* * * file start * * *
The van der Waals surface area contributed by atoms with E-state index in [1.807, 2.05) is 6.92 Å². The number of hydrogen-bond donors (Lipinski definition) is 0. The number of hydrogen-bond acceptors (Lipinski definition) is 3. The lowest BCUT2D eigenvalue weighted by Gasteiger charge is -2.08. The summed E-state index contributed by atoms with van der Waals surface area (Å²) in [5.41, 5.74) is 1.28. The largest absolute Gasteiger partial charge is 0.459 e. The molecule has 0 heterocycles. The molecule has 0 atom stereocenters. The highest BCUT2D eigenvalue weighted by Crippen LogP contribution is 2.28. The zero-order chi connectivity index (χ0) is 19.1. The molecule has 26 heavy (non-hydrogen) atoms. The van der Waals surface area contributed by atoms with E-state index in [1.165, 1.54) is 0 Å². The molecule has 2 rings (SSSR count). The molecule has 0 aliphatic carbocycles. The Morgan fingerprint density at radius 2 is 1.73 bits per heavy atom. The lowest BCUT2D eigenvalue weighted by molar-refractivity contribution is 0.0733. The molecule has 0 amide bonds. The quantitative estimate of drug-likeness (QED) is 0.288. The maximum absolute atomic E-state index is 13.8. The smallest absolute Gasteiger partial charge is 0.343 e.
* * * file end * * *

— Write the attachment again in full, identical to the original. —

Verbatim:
The van der Waals surface area contributed by atoms with E-state index in [1.807, 2.05) is 6.92 Å². The number of hydrogen-bond donors (Lipinski definition) is 0. The number of hydrogen-bond acceptors (Lipinski definition) is 3. The lowest BCUT2D eigenvalue weighted by Gasteiger charge is -2.08. The summed E-state index contributed by atoms with van der Waals surface area (Å²) in [5.41, 5.74) is 1.28. The largest absolute Gasteiger partial charge is 0.459 e. The molecule has 0 heterocycles. The molecule has 0 atom stereocenters. The highest BCUT2D eigenvalue weighted by Crippen LogP contribution is 2.28. The zero-order chi connectivity index (χ0) is 19.1. The molecule has 26 heavy (non-hydrogen) atoms. The van der Waals surface area contributed by atoms with E-state index in [1.165, 1.54) is 0 Å². The molecule has 2 rings (SSSR count). The molecule has 0 aliphatic carbocycles. The Morgan fingerprint density at radius 2 is 1.73 bits per heavy atom. The lowest BCUT2D eigenvalue weighted by molar-refractivity contribution is 0.0733. The molecule has 0 amide bonds. The quantitative estimate of drug-likeness (QED) is 0.288. The maximum absolute atomic E-state index is 13.8. The smallest absolute Gasteiger partial charge is 0.343 e.